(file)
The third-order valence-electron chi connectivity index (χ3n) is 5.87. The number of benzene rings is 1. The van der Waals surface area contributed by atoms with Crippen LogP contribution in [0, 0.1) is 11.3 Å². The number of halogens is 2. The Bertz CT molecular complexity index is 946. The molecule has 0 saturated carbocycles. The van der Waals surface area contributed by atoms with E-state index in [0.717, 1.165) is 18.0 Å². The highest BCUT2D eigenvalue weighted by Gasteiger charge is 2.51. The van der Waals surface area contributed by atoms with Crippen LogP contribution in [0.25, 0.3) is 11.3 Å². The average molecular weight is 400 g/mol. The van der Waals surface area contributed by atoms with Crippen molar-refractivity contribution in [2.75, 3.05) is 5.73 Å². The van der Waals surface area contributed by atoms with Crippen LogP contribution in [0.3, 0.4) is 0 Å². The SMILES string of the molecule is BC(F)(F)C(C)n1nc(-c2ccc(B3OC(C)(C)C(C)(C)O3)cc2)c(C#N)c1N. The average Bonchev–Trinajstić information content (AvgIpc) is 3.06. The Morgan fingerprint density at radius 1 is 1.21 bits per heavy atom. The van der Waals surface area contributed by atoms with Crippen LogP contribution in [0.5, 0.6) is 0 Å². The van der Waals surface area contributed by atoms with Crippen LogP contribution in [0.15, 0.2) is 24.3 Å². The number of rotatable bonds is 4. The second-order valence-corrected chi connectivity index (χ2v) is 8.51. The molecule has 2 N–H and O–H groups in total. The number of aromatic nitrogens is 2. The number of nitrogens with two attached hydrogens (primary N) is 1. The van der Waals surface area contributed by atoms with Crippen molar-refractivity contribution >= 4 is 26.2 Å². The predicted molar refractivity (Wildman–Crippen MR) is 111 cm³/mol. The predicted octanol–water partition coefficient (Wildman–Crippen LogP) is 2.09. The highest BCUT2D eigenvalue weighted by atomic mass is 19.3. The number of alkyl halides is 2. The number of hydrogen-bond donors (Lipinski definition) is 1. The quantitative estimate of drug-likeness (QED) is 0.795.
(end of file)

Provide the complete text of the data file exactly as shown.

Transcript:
The third-order valence-electron chi connectivity index (χ3n) is 5.87. The number of benzene rings is 1. The van der Waals surface area contributed by atoms with Crippen LogP contribution in [0, 0.1) is 11.3 Å². The number of halogens is 2. The Bertz CT molecular complexity index is 946. The molecule has 0 saturated carbocycles. The van der Waals surface area contributed by atoms with E-state index in [0.717, 1.165) is 18.0 Å². The highest BCUT2D eigenvalue weighted by Gasteiger charge is 2.51. The van der Waals surface area contributed by atoms with Crippen LogP contribution in [0.25, 0.3) is 11.3 Å². The average molecular weight is 400 g/mol. The van der Waals surface area contributed by atoms with Crippen molar-refractivity contribution in [2.75, 3.05) is 5.73 Å². The van der Waals surface area contributed by atoms with Crippen LogP contribution in [0.3, 0.4) is 0 Å². The SMILES string of the molecule is BC(F)(F)C(C)n1nc(-c2ccc(B3OC(C)(C)C(C)(C)O3)cc2)c(C#N)c1N. The average Bonchev–Trinajstić information content (AvgIpc) is 3.06. The Morgan fingerprint density at radius 1 is 1.21 bits per heavy atom. The van der Waals surface area contributed by atoms with Crippen LogP contribution in [0.5, 0.6) is 0 Å². The van der Waals surface area contributed by atoms with Crippen LogP contribution in [0.15, 0.2) is 24.3 Å². The number of rotatable bonds is 4. The second-order valence-corrected chi connectivity index (χ2v) is 8.51. The molecule has 2 N–H and O–H groups in total. The number of aromatic nitrogens is 2. The number of nitrogens with two attached hydrogens (primary N) is 1. The van der Waals surface area contributed by atoms with Crippen molar-refractivity contribution >= 4 is 26.2 Å². The predicted molar refractivity (Wildman–Crippen MR) is 111 cm³/mol. The predicted octanol–water partition coefficient (Wildman–Crippen LogP) is 2.09. The highest BCUT2D eigenvalue weighted by atomic mass is 19.3. The number of alkyl halides is 2. The number of hydrogen-bond donors (Lipinski definition) is 1. The quantitative estimate of drug-likeness (QED) is 0.795.